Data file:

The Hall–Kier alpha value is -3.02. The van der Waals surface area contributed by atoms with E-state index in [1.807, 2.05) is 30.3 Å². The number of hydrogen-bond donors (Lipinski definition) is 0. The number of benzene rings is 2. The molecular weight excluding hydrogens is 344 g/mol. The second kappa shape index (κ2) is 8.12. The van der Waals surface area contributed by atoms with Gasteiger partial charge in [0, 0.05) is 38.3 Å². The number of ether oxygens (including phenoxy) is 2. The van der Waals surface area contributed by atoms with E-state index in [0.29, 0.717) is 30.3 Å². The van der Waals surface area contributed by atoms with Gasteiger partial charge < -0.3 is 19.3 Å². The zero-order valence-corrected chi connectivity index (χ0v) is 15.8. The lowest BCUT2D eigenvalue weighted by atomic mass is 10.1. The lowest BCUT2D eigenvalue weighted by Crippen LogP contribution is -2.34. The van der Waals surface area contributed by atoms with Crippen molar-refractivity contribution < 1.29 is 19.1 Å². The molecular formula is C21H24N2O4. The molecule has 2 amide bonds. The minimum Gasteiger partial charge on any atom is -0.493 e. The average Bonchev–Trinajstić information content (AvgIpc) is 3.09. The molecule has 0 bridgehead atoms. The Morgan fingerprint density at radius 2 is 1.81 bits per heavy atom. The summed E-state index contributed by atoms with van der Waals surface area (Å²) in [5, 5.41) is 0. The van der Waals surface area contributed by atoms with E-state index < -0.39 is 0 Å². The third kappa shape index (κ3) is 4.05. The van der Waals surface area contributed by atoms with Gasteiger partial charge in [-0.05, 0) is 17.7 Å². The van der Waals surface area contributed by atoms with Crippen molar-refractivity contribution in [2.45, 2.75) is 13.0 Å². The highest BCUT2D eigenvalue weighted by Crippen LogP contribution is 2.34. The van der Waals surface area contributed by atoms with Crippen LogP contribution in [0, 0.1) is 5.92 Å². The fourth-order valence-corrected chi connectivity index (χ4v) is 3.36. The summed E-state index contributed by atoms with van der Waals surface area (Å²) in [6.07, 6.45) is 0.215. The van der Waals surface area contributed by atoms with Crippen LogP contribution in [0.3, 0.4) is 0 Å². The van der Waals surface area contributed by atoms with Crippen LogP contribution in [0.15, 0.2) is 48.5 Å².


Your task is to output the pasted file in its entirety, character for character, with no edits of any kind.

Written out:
The Hall–Kier alpha value is -3.02. The van der Waals surface area contributed by atoms with E-state index in [1.807, 2.05) is 30.3 Å². The number of hydrogen-bond donors (Lipinski definition) is 0. The number of benzene rings is 2. The molecular weight excluding hydrogens is 344 g/mol. The second kappa shape index (κ2) is 8.12. The van der Waals surface area contributed by atoms with Gasteiger partial charge in [0, 0.05) is 38.3 Å². The number of ether oxygens (including phenoxy) is 2. The van der Waals surface area contributed by atoms with E-state index in [0.29, 0.717) is 30.3 Å². The van der Waals surface area contributed by atoms with Gasteiger partial charge < -0.3 is 19.3 Å². The zero-order valence-corrected chi connectivity index (χ0v) is 15.8. The lowest BCUT2D eigenvalue weighted by atomic mass is 10.1. The lowest BCUT2D eigenvalue weighted by Crippen LogP contribution is -2.34. The van der Waals surface area contributed by atoms with Crippen molar-refractivity contribution < 1.29 is 19.1 Å². The molecular formula is C21H24N2O4. The molecule has 2 amide bonds. The minimum Gasteiger partial charge on any atom is -0.493 e. The average Bonchev–Trinajstić information content (AvgIpc) is 3.09. The molecule has 0 bridgehead atoms. The Morgan fingerprint density at radius 2 is 1.81 bits per heavy atom. The summed E-state index contributed by atoms with van der Waals surface area (Å²) in [5, 5.41) is 0. The van der Waals surface area contributed by atoms with E-state index < -0.39 is 0 Å². The third kappa shape index (κ3) is 4.05. The van der Waals surface area contributed by atoms with Gasteiger partial charge in [-0.05, 0) is 17.7 Å². The van der Waals surface area contributed by atoms with Crippen molar-refractivity contribution in [2.45, 2.75) is 13.0 Å². The highest BCUT2D eigenvalue weighted by Crippen LogP contribution is 2.34. The van der Waals surface area contributed by atoms with Crippen LogP contribution in [0, 0.1) is 5.92 Å². The fourth-order valence-corrected chi connectivity index (χ4v) is 3.36. The summed E-state index contributed by atoms with van der Waals surface area (Å²) in [6.07, 6.45) is 0.215. The van der Waals surface area contributed by atoms with Crippen LogP contribution in [0.3, 0.4) is 0 Å². The van der Waals surface area contributed by atoms with Crippen LogP contribution in [0.15, 0.2) is 48.5 Å².